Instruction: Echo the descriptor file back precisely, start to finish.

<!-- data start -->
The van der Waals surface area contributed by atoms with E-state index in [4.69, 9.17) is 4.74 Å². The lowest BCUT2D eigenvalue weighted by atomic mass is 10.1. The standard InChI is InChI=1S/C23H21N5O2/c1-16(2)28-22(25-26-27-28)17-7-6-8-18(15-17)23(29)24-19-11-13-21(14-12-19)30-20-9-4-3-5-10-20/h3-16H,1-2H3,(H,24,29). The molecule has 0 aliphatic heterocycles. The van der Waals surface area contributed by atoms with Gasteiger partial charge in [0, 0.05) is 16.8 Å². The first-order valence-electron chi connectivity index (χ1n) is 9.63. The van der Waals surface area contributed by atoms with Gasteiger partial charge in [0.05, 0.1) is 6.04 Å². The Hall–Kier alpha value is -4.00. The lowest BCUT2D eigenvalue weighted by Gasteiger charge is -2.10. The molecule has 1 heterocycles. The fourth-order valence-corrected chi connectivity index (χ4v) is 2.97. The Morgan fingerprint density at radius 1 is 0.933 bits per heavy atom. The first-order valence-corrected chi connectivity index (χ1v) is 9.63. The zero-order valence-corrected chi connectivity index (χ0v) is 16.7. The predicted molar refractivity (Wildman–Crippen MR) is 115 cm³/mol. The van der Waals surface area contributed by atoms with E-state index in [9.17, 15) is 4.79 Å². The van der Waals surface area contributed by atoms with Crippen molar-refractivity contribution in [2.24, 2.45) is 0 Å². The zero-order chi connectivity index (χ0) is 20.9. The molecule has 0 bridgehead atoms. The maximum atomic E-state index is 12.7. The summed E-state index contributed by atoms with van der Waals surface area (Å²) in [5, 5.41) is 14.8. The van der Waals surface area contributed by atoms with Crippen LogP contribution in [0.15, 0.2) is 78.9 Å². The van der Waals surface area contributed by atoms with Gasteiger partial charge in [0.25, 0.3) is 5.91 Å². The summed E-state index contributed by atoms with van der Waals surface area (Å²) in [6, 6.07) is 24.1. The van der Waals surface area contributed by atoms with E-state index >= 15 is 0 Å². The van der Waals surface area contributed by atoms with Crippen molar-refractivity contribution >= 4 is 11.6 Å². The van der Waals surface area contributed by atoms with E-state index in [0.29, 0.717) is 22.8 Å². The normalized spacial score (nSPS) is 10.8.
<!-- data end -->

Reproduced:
The van der Waals surface area contributed by atoms with E-state index in [4.69, 9.17) is 4.74 Å². The lowest BCUT2D eigenvalue weighted by atomic mass is 10.1. The standard InChI is InChI=1S/C23H21N5O2/c1-16(2)28-22(25-26-27-28)17-7-6-8-18(15-17)23(29)24-19-11-13-21(14-12-19)30-20-9-4-3-5-10-20/h3-16H,1-2H3,(H,24,29). The molecule has 0 aliphatic heterocycles. The van der Waals surface area contributed by atoms with Gasteiger partial charge in [0, 0.05) is 16.8 Å². The first-order valence-electron chi connectivity index (χ1n) is 9.63. The van der Waals surface area contributed by atoms with Gasteiger partial charge in [0.05, 0.1) is 6.04 Å². The Hall–Kier alpha value is -4.00. The lowest BCUT2D eigenvalue weighted by Gasteiger charge is -2.10. The molecule has 1 heterocycles. The fourth-order valence-corrected chi connectivity index (χ4v) is 2.97. The Morgan fingerprint density at radius 1 is 0.933 bits per heavy atom. The first-order valence-corrected chi connectivity index (χ1v) is 9.63. The zero-order valence-corrected chi connectivity index (χ0v) is 16.7. The predicted molar refractivity (Wildman–Crippen MR) is 115 cm³/mol. The van der Waals surface area contributed by atoms with E-state index in [9.17, 15) is 4.79 Å². The van der Waals surface area contributed by atoms with Crippen molar-refractivity contribution in [2.24, 2.45) is 0 Å². The zero-order chi connectivity index (χ0) is 20.9. The molecule has 0 bridgehead atoms. The maximum atomic E-state index is 12.7. The summed E-state index contributed by atoms with van der Waals surface area (Å²) in [5, 5.41) is 14.8. The van der Waals surface area contributed by atoms with Crippen LogP contribution in [0.15, 0.2) is 78.9 Å². The van der Waals surface area contributed by atoms with Gasteiger partial charge in [0.25, 0.3) is 5.91 Å². The summed E-state index contributed by atoms with van der Waals surface area (Å²) in [6, 6.07) is 24.1. The van der Waals surface area contributed by atoms with E-state index >= 15 is 0 Å². The van der Waals surface area contributed by atoms with Crippen molar-refractivity contribution >= 4 is 11.6 Å². The van der Waals surface area contributed by atoms with E-state index in [0.29, 0.717) is 22.8 Å². The normalized spacial score (nSPS) is 10.8.